"Vigilance is as much about attraction, loving and caring, as it is about strength and persistence. Our Home Group one year later had about 15 members, with at least 8 present for any given group conscience. In my personal recovery, when I see someone who has something I want, the first things I do are introduce myself and tell them what I see. If they seem open to sharing what they have, then I ask for their phone number and when we might be able to spend some time. They may be defensive, if they haven't yet accepted their positive qualities.
"I ask direct questions and about specific things, like: How do you keep from acting out when you're so horny that you can't see straight? (Donít be around members of the opposite sex, be honest and share about it, accept that it's ok, get lots of hugs from everybody, look for other things that might be triggering me to act out with a 'fix'). I don't expect them to read my mind, explain to them everything I know and have done about the issue because if they have what I want, they'll know, and I'll bore them to tears. I don't argue with them. I don't get angry with them for being happy, joyous and free - or in a healthy relationship, or working a great job, or whatever.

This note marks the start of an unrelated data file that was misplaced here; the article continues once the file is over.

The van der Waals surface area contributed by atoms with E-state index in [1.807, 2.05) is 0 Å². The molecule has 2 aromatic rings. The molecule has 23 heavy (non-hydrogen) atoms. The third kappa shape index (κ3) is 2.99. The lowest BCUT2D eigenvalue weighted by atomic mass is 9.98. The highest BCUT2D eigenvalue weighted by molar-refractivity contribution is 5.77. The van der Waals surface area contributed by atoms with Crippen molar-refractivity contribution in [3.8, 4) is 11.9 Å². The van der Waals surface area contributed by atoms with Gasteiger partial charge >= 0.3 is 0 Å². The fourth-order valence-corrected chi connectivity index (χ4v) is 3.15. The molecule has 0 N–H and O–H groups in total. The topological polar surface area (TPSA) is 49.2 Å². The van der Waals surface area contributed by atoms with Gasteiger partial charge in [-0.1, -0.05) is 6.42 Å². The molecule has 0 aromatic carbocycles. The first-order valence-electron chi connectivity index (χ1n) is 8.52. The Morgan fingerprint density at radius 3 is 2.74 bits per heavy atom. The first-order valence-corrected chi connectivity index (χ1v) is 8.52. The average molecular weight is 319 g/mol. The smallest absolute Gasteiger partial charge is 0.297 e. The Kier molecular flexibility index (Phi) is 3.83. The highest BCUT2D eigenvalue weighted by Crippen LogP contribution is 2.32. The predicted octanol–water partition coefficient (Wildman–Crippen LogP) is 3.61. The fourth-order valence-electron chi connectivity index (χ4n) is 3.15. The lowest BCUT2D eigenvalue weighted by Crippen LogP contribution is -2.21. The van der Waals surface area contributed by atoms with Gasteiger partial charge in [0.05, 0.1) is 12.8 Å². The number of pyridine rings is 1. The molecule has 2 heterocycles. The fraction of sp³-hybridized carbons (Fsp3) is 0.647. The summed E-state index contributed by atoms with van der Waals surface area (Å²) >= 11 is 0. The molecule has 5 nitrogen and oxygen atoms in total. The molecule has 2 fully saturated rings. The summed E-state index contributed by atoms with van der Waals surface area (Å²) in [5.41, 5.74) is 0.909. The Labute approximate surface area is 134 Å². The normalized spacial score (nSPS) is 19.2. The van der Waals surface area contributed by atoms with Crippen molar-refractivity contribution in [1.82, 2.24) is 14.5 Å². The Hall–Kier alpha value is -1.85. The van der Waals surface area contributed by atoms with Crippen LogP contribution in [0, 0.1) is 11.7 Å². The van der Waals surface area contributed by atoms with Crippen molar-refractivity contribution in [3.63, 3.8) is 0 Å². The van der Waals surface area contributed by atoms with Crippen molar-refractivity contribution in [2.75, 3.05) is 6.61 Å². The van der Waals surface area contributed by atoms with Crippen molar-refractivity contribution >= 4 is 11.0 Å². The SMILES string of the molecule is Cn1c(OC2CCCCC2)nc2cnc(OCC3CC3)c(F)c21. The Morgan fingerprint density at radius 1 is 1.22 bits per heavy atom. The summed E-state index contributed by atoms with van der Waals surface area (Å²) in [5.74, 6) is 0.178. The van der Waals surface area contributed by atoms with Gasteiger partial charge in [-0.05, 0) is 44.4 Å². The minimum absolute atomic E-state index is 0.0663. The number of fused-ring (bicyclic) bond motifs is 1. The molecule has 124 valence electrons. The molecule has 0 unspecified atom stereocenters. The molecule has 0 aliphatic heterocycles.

"Another way to be vigilant is to read everything about NA that you can get your hands on - and read it again. I still often see things in the Basic Text that I didn't see before. And I may find some answers in a service manual or another addict's sharing in writing that I wasn't even aware I needed. In regard to personal issues, I check with my sponsor, read, and share at meetings. If that doesn't bring me peace, I write about it. THEN I start calling everyone and babbling. (Of course, I learned this from trying to do it in opposite order for a few years.)